Our Insects
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Golden Silk (Banana) Spiders
Ants In Florida
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Banana spiders are not considered venomous, but neither are bees, if any person is allergic to a bit, sting or hair they may have a strong reaction.

 Since so many people come here to see pictures of banana spiders, We have added a bunch or really GOOD close ups. Click here for more information, and photo gallery.

Banana Spiders - This girl (the yellow and black one in the upper right, not the young woman in the black hat) is a banana spider. 

The National Audubon Society Field Guide to Insects and Spiders narrows these very common spiders down to Nursery-web Spiders, Thin-legged Wolf Spiders, or Huntsman Spiders. Take your pick. They get big. They usually ignore me, but I had one chase me out of the bathroom. These guys get too big for the house. I have seen some which looked identical in grey.
Spiney Orb Weaver Spider-(Crab Spider)These colorful little creatures are most commonly seen (in Florida) during the winter months.  They build a new web every night. They lay their eggs late in the year and then die.  Males are very small and so you don’t see them very often.  Their bite can raise a welt and be uncomfortable, so best to avoid irritating them.  They are not listed as “venomous”, so it isn’t dangerous.  Like most spiders, they are shy, and they are beneficial since they catch insects like mosquitoes and flies in their webs.

Brown Widow

Individual From Ft. Myers (South West) Florida 

 

Updated 8/28/04 Click here to go to the newest critters

Wow! You can be glad you aren't 1/2 inch tall! You won't ever have to meet an assassin bug eyeball to eyeball! Check out this new photo gallery that starts in the fall of 2002 with two mature assassin bugs mating, and picks up in April 2003 when the offspring of this happy couple are just hatching out and taking their place at the top of the 4 board fence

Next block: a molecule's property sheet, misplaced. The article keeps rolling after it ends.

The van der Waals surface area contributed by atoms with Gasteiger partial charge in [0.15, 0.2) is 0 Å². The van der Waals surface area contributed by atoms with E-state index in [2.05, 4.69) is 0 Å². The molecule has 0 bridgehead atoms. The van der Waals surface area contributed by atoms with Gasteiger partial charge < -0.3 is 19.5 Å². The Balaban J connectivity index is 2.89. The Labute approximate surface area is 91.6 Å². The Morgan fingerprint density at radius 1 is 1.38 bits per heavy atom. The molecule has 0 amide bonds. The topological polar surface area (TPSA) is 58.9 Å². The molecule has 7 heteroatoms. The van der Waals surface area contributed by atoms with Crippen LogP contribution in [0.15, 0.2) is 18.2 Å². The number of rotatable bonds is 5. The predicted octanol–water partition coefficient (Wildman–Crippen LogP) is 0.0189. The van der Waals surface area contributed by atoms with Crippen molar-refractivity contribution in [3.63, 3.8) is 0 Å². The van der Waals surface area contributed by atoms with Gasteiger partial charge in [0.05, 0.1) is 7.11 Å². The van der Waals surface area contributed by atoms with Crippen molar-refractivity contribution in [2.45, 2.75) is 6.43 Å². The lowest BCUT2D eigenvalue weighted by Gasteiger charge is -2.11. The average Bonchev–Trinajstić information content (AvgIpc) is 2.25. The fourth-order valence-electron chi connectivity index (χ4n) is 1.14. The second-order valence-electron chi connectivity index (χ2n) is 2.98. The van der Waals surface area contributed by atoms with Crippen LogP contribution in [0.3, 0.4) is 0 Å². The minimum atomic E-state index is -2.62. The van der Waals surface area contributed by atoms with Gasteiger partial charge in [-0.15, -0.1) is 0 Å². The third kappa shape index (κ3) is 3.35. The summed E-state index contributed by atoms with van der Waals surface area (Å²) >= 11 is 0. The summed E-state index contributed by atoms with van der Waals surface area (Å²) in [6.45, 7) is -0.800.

Wow!  How about this 1" long red ant? These are called velvet ants because the red coloration is fine hair.  This is an amazing creature.

Click here for more pictures

Imperial Moth

Florida has some amazing insects, lizards, and, well, critters.  Here are just a few insects that we have met at Shady Grove Farm.  Yes, that is pink lichen on the tree bark and this 3 inch wide moth is almost invisible unless you are paying attention. 

Hickory Horned Devil
Regal Moth

This hard shelled green caterpillar has half inch spikes on his head and two gripping claws at his tail.  You can't tell it from this picture, but he is using his hind claws to anchor himself between these two boards. If he feels threatened, he can rear up and use those horns on his head.

Lichen Mantis

We know little about these beneficial insects. They prefer the deciduous woods where their adaptive coloring can hide them. They are incredibly fast and dart away the moment you're not looking.

You can read more about Anisomorpha at: http://creatures.ifas.ufl.edu/misc/walkingstick.htm

This identification provided by: Cameron Campbell

This is a species of walking stick called Anisomorpha buprestoides.  It's Florida's most commonly encountered walking stick.

It is unusual in that it is one of the few walking stick species that can produce a defensive spray when threatened, so it's generally best not to handle them.  The spray can cause quite severe (but temporary) eye irritation, and if inhaled, it usually results in sneezing.  However, I've worked around large numbers of this species outdoors for years, and they won't spray unless intentionally disturbed.  They are completely non-aggressive, herbivorous insects.


This is a 6" long female  has her mate on her back he is only about 3" long, She is about 3/8" in diameter he is less than half that. She has a distinctive red stripe down her head and side and the male has a yellow stripe down his tail. And yes, they are mating. 

They live in the walls of the hay barn and come out in July to mate in the sunshine of the door way.  They stay in pretty much the same pose and same place for 7-10 days.  (Something to think about.)  He hangs on to her, and she carries him with her, on her back.

We have seen this same behavior for three years now.  I don't know if it is the same pair each year, or not, but they keep coming back to the same place each year. This year I was ready for them with my new digital camera, and I hope to get some really good pictures.   

New!

 Rat Snake Pictures!
Click here to see our our new rat snake gallery!

See anything unusual about this garden hose?  Click on the picture to see a larger version. 

This is a yellow and brown rat snake.  We also have black rat snakes here in Ocala.  They actually come in 3 different color patterns.  They can be red, orange, yellow, brown or gray with 4 dark stripes. 

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Last modified: January 26, 2013